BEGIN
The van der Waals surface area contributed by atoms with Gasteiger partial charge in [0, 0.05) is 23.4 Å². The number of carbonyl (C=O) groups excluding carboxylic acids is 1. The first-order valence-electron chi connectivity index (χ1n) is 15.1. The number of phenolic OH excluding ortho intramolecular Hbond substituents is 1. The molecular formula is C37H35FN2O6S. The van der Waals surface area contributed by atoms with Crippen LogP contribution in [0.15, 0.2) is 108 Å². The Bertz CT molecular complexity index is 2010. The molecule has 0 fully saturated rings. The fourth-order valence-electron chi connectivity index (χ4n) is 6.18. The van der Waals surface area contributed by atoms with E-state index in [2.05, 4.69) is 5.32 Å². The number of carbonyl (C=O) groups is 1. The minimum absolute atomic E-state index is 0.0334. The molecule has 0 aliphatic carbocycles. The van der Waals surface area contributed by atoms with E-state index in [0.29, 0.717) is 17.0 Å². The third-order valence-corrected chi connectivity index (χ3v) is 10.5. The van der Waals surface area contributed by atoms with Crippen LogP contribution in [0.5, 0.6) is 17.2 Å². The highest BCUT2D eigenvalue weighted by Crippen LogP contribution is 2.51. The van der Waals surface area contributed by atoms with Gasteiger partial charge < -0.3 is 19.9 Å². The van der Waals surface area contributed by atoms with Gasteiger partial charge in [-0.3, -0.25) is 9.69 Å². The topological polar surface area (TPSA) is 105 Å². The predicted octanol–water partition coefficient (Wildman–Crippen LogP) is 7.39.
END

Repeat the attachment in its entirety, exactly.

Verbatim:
The van der Waals surface area contributed by atoms with Gasteiger partial charge in [0, 0.05) is 23.4 Å². The number of carbonyl (C=O) groups excluding carboxylic acids is 1. The first-order valence-electron chi connectivity index (χ1n) is 15.1. The number of phenolic OH excluding ortho intramolecular Hbond substituents is 1. The molecular formula is C37H35FN2O6S. The van der Waals surface area contributed by atoms with Crippen LogP contribution in [0.15, 0.2) is 108 Å². The Bertz CT molecular complexity index is 2010. The molecule has 0 fully saturated rings. The fourth-order valence-electron chi connectivity index (χ4n) is 6.18. The van der Waals surface area contributed by atoms with E-state index in [2.05, 4.69) is 5.32 Å². The number of carbonyl (C=O) groups is 1. The minimum absolute atomic E-state index is 0.0334. The molecule has 0 aliphatic carbocycles. The van der Waals surface area contributed by atoms with E-state index in [0.29, 0.717) is 17.0 Å². The third-order valence-corrected chi connectivity index (χ3v) is 10.5. The van der Waals surface area contributed by atoms with Crippen LogP contribution in [0.5, 0.6) is 17.2 Å². The highest BCUT2D eigenvalue weighted by Crippen LogP contribution is 2.51. The van der Waals surface area contributed by atoms with Gasteiger partial charge < -0.3 is 19.9 Å². The van der Waals surface area contributed by atoms with Gasteiger partial charge in [-0.3, -0.25) is 9.69 Å². The topological polar surface area (TPSA) is 105 Å². The predicted octanol–water partition coefficient (Wildman–Crippen LogP) is 7.39.